Wikipedia generally gives a nice overview of some of these early Saturday Night Live episodes, but not in this case.
Even so, that’s alright.
We’ll make do.
It might be enough to focus on the divide between droll host Dick Cavett (his pitch for “his” Nebraska Pimp book as part of “Looks on Books” kinda sums it up) and impassioned musical guest Jimmy Cliff.
Cavett is that sort of personality that everyone likes. Always a warm smile. A wry smile, perhaps. A smart guy, but not too smart. Cavett was, in some ways, in the exact middle of the cultural road.
He was just hip enough to be marginally “with it” in a revolutionary era (witness the Weekend Update attempts to cover “war-torn” Luanda, Angola) steaming with frustration.
And so the natural way to play off his image is to have him do risqué things. For example, the skit “Our Town” substitutes New York City for the Grover’s Corners of playwright Thornton Wilder.
Cavett describes the more prurient details of NYC. At one point, it is fairly obvious that he is describing the old Times Square full of sex shops and massage parlors. As always, the exercise of watching this show gives us an opportunity to reflect on days gone by. For example, this must have been around the time of a sanitation workers strike in the Big Apple.
[Speaking of Big Apple, the home movie sent in by someone (whose name I have forgotten) makes nice use of apples (and plums) as actors in a stop-motion Super-8 experiment.]
But yes…Dick Cavett is kind of like a bathroom sanitizer. You’re glad he’s there (when the place is sullied), but he is generally harmless and flavorless.
What is staggering about this episode is that I remember a friend from college who (on second thought) reminds me quite a bit of Cavett. The craziest part is that Jimmy Cliff does a song in this episode which played a part in my college days (funny enough, in relation to the aforementioned gentleman).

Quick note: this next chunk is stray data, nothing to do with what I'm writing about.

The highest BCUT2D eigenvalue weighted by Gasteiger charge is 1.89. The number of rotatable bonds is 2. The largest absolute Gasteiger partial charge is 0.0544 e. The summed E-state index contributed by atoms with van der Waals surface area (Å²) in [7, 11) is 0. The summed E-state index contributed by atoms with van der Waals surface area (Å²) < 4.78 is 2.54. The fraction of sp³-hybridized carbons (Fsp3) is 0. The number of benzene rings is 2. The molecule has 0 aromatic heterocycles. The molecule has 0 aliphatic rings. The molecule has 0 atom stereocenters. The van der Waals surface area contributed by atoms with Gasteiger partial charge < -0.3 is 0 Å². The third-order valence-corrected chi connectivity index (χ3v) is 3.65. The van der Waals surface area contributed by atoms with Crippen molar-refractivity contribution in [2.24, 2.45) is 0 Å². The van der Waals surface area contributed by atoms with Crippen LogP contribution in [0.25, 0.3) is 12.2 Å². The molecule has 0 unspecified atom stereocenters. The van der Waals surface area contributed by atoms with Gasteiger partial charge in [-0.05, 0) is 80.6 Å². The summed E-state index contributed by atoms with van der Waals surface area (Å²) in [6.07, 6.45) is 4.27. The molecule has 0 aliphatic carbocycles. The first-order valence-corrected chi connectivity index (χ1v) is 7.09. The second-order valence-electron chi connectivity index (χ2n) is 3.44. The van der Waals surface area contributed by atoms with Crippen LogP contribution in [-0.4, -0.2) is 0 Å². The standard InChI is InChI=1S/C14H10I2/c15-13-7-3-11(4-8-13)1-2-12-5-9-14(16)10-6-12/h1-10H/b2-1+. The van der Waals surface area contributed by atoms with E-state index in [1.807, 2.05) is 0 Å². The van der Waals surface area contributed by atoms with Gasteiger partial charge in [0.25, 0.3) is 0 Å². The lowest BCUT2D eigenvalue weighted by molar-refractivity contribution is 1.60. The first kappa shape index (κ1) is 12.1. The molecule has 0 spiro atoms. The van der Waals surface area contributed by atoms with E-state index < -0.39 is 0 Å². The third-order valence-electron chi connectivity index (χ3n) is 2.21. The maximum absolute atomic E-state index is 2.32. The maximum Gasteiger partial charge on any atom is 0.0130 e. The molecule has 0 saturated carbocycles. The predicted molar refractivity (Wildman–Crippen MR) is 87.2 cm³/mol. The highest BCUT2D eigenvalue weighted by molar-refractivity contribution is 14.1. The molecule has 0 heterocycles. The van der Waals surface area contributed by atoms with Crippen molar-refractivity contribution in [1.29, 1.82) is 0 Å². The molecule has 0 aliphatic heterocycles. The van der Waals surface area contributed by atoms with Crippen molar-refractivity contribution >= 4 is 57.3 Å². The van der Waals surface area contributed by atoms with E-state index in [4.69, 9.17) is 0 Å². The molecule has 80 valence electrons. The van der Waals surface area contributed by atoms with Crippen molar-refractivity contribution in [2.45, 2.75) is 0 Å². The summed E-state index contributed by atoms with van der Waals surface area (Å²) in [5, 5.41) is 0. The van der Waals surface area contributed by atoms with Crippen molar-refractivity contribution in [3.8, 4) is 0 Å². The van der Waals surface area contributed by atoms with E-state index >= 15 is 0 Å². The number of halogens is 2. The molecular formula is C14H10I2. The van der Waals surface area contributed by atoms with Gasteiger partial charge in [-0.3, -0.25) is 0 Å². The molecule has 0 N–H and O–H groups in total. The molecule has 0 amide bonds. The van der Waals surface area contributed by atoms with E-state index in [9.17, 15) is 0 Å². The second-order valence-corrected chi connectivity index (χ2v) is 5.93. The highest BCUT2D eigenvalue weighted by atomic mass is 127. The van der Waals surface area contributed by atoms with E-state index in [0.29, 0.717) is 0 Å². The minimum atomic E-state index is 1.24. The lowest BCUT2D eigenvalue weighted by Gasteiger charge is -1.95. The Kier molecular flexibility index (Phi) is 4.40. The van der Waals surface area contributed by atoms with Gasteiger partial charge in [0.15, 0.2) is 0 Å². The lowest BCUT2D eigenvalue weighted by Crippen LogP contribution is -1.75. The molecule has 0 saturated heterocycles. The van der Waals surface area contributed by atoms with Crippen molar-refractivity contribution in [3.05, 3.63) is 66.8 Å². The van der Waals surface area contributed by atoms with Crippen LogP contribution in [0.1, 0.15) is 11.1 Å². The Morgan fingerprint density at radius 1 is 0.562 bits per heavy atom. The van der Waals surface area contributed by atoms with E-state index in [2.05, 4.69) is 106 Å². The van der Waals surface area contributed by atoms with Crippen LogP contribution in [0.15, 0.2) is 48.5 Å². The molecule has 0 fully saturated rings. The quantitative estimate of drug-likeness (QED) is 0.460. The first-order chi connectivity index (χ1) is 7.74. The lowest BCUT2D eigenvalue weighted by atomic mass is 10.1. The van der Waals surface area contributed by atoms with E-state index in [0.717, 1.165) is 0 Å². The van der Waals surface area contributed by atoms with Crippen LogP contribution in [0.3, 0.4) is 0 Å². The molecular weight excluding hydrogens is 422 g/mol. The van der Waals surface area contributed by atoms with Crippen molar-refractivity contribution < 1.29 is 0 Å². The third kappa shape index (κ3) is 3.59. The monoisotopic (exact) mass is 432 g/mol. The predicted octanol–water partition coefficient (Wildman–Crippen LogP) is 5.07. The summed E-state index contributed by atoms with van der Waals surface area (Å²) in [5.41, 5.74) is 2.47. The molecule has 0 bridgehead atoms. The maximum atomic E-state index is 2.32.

It’s funny how the mundane can make us sentimental. However, Jimmy Cliff is not at all himself mundane on the song in question: “Many Rivers to Cross”.
Jimmy Cliff couldn’t be more different in persona from Dick Cavett. Cliff delivers the first great, desperate performance in SNL history. Sure, Simon & Garfunkel were great in the early season, but they were pretty…composed…easily poised.
On “Many Rivers to Cross” Jimmy Cliff sings like his life depends on it. The guitars are out of tune. The drummer is barely in control of the song. A bongo player (who alternates on timbales…with brushes) adds a bit of flavor. The SNL horns (Howard Shore’s band) add some nice stabs and swells of excitement.
But it is Jimmy Cliff. Singing right in tune. Dead serious. Pinging each note in absolute perfection.
Closing his eyes. Lifting his head back. Singing so the veins bulge out in his neck. …ending the performance out of breath.
Cliff absolutely deserved to perform the three songs he did on this episode. However, neither of the other two match the intensity of “Many Rivers to Cross”.
And so it takes me back.
These memories I mentioned. They’re important to me.
If I’d only chosen to have my taxes done by H. & L. Brock…I coulda been a contenda.
How do we become losers?
Is it from the very first hand we’re dealt?
Some things feel like a lost cause.
Life is unkind. Sometimes.
But what I want to know is…will it pay off?
Jimmy Cliff was ready when the opportunity arose.
How significant was this performance for the acceptance of reggae in America?
It doesn’t matter.
Those questions don’t matter.
What matters is what each one of us feels…in little moments of reflection.
I’d like to think that I’d belt it out just like Jimmy Cliff.
That’s when you give it all you have.
It’s when your passion raises you head and shoulders above the rest.
It’s a passion. A hunger. Of going from nothing to something.
I think quite a few of us feel like nothings.
It’s all we ever get to be.
I can only speak for myself.
No wife. No kids.
In school for the millionth time.
And my dreams seem light years away…in the rearview mirror.
Will I find them again down the road?
Is this a loop? A mere episode?